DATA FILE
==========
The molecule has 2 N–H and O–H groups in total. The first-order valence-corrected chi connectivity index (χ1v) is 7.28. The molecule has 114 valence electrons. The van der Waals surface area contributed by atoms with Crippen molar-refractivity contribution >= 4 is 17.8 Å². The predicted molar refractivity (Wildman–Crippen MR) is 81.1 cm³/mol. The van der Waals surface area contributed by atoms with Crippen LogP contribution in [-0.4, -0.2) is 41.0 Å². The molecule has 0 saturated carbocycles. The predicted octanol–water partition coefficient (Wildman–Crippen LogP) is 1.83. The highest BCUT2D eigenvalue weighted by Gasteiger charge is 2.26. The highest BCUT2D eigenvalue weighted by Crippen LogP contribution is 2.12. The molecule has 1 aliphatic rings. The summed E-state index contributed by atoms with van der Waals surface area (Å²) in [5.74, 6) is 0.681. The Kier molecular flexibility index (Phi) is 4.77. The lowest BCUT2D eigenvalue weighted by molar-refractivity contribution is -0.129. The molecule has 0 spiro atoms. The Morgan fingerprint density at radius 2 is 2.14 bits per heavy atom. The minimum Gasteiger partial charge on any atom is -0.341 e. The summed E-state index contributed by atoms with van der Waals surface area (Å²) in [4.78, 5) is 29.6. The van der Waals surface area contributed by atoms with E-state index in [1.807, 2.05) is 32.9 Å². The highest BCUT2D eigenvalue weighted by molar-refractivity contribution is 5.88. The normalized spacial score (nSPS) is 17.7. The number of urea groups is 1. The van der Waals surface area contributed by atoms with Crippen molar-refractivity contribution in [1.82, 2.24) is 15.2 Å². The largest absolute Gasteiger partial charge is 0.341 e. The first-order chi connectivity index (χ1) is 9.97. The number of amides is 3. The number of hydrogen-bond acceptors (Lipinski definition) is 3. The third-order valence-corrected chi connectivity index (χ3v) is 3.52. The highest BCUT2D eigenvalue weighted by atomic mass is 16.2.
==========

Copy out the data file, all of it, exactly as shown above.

The molecule has 2 N–H and O–H groups in total. The first-order valence-corrected chi connectivity index (χ1v) is 7.28. The molecule has 114 valence electrons. The van der Waals surface area contributed by atoms with Crippen molar-refractivity contribution >= 4 is 17.8 Å². The predicted molar refractivity (Wildman–Crippen MR) is 81.1 cm³/mol. The van der Waals surface area contributed by atoms with Crippen LogP contribution in [-0.4, -0.2) is 41.0 Å². The molecule has 0 saturated carbocycles. The predicted octanol–water partition coefficient (Wildman–Crippen LogP) is 1.83. The highest BCUT2D eigenvalue weighted by Gasteiger charge is 2.26. The highest BCUT2D eigenvalue weighted by Crippen LogP contribution is 2.12. The molecule has 1 aliphatic rings. The summed E-state index contributed by atoms with van der Waals surface area (Å²) in [5.74, 6) is 0.681. The Kier molecular flexibility index (Phi) is 4.77. The lowest BCUT2D eigenvalue weighted by molar-refractivity contribution is -0.129. The molecule has 0 spiro atoms. The Morgan fingerprint density at radius 2 is 2.14 bits per heavy atom. The minimum Gasteiger partial charge on any atom is -0.341 e. The summed E-state index contributed by atoms with van der Waals surface area (Å²) in [4.78, 5) is 29.6. The van der Waals surface area contributed by atoms with E-state index in [1.807, 2.05) is 32.9 Å². The highest BCUT2D eigenvalue weighted by molar-refractivity contribution is 5.88. The normalized spacial score (nSPS) is 17.7. The number of urea groups is 1. The van der Waals surface area contributed by atoms with Crippen molar-refractivity contribution in [1.82, 2.24) is 15.2 Å². The largest absolute Gasteiger partial charge is 0.341 e. The first-order chi connectivity index (χ1) is 9.97. The number of amides is 3. The number of hydrogen-bond acceptors (Lipinski definition) is 3. The third-order valence-corrected chi connectivity index (χ3v) is 3.52. The highest BCUT2D eigenvalue weighted by atomic mass is 16.2.